Starring Rudolph Valentino
Women, women, women. He never could get away from women, and the only good clean love he ever had he sacrificed for his friend's happiness. How dramatic it all sounds! This was taken from the famous stage play but the way the tables have been turned only the bare skeleton of the play is left. Rudy, the gentleman who was so pursued, poses all over the place feeling quite satisfied with himself. But did he satisfy us? Ha! Ha! Who said that?
Starring Rudolph Valentino
"Corbra" as a play fastened itself to a popular bandwagon and everyone clambered aboard. "Corbra" as a picture is a sort of hybrid vehicle which hasn't any glamour left to attract public favors. True, it has Valentino, but his presence doesn't add anything to it. He might be playing just so much atmosphere for all he distinguishes himself here.
Valentino isn't called upon to act in his role of an Italian nobelman fascinated by women as a lion is by a cobra. If you care for symbolism, you'll find the parallel in a few subtitles.
So "Corbra' becomes a disappointment. Valentino has many affairs, but he's afraid to display (or were the censors lurking in the background?) his customary Italian ardor. He performs a noble self-sacrifice, and the picture ends just like Theda's pictures ended years ago.
It's an old-fashioned film in every particular and lacks punch and sparkle. A good cast has been assembled, but the players are unable to bring away any high marks becuase of the limited opportunities of their trite roles. The picture was filmed long before "The Eagle," which appeared last month. This shows that it wasn't considered as very great shakes by its sponsors.
Starring Rudolph Valentino, Gertrude Olmstead and Nita Naldi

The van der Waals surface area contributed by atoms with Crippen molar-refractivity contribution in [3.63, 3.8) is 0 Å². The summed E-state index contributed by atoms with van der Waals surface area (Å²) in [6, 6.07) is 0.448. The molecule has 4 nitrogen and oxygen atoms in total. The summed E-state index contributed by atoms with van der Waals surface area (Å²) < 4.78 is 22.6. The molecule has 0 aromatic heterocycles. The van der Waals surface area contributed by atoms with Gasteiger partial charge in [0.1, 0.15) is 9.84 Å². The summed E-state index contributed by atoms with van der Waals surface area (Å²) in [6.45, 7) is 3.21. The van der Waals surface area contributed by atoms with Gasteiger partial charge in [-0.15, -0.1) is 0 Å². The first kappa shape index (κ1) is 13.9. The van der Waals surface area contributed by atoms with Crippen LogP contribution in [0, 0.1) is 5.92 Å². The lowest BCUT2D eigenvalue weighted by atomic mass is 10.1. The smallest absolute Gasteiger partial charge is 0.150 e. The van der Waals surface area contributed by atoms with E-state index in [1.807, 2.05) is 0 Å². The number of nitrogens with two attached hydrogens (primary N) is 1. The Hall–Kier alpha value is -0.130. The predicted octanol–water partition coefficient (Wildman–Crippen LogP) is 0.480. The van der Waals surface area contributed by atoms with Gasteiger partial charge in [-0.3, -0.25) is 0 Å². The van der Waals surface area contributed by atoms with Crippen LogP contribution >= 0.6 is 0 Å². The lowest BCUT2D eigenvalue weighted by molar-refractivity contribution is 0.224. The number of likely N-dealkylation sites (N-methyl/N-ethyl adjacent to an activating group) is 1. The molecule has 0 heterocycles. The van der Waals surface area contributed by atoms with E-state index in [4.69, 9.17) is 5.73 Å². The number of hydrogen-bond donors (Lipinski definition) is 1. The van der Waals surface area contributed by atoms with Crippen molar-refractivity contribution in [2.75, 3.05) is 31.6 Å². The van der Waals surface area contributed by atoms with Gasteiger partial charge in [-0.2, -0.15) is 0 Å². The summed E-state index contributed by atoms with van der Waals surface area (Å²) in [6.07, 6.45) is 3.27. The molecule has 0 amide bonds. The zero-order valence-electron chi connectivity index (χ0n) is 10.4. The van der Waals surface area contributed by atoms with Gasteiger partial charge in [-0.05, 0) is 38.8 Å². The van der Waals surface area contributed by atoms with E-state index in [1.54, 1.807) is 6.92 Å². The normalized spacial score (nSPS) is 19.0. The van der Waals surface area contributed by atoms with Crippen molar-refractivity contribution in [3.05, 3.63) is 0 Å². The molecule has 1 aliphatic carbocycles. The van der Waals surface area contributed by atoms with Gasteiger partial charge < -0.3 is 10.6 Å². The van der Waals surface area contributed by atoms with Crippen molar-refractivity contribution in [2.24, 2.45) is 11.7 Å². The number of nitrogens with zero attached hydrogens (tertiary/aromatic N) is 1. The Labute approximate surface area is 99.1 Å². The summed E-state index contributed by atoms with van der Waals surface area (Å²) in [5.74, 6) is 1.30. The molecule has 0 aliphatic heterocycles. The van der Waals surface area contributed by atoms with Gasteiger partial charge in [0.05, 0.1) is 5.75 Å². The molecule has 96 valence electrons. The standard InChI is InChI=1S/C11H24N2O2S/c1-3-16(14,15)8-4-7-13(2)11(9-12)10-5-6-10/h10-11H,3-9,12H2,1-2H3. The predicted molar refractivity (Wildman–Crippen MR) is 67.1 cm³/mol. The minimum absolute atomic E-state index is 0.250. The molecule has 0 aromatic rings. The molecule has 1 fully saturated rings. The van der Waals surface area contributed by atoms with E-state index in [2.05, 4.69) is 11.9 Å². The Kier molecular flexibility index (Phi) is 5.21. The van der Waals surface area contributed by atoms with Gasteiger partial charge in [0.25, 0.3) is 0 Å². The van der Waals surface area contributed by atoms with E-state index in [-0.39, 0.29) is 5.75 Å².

There is nothing more to be seen in "Cobra" than Mr. Valentino's apparently endless wardrobe. He is evidently of the school of actors who believe that if you are all dressed up, you must be restrained, and like a little boy in his Sunday clothes, he seems afraid to move a muscle.
"Cobra" is an adaptation of Martin Brown's melodrama, but the play calls for a woman lead, and I can't understand why Mr. Valntino chose this picture for himself.
Nita Naldi, as the bad serpent of a woman, has been tamed and hypnotized into an almost dormant state in order to allow the impeccably dressed Mr. Valentino to open doors slowly and walk like a little gentleman. And with the hypnosis of Miss Naldi, the story catches some of her lethargy.
The end of the picture is a little ludicrous. Miss Naldi is
burned to a crisp in a hotel fire, where, needless to say, she
should not have been in the first place. Casson Ferguson, although
he wins both the women of the film, wins them, so to speak, by
default. He is not a very engaging person.
Eileen Percy has a small part, and Getrude Olmstead is a stenographer devoted solely to business, who nevertheless, by her "meachin'" ways, wins both men.
For more information, see "Cobra" as our "Feature of the Month"
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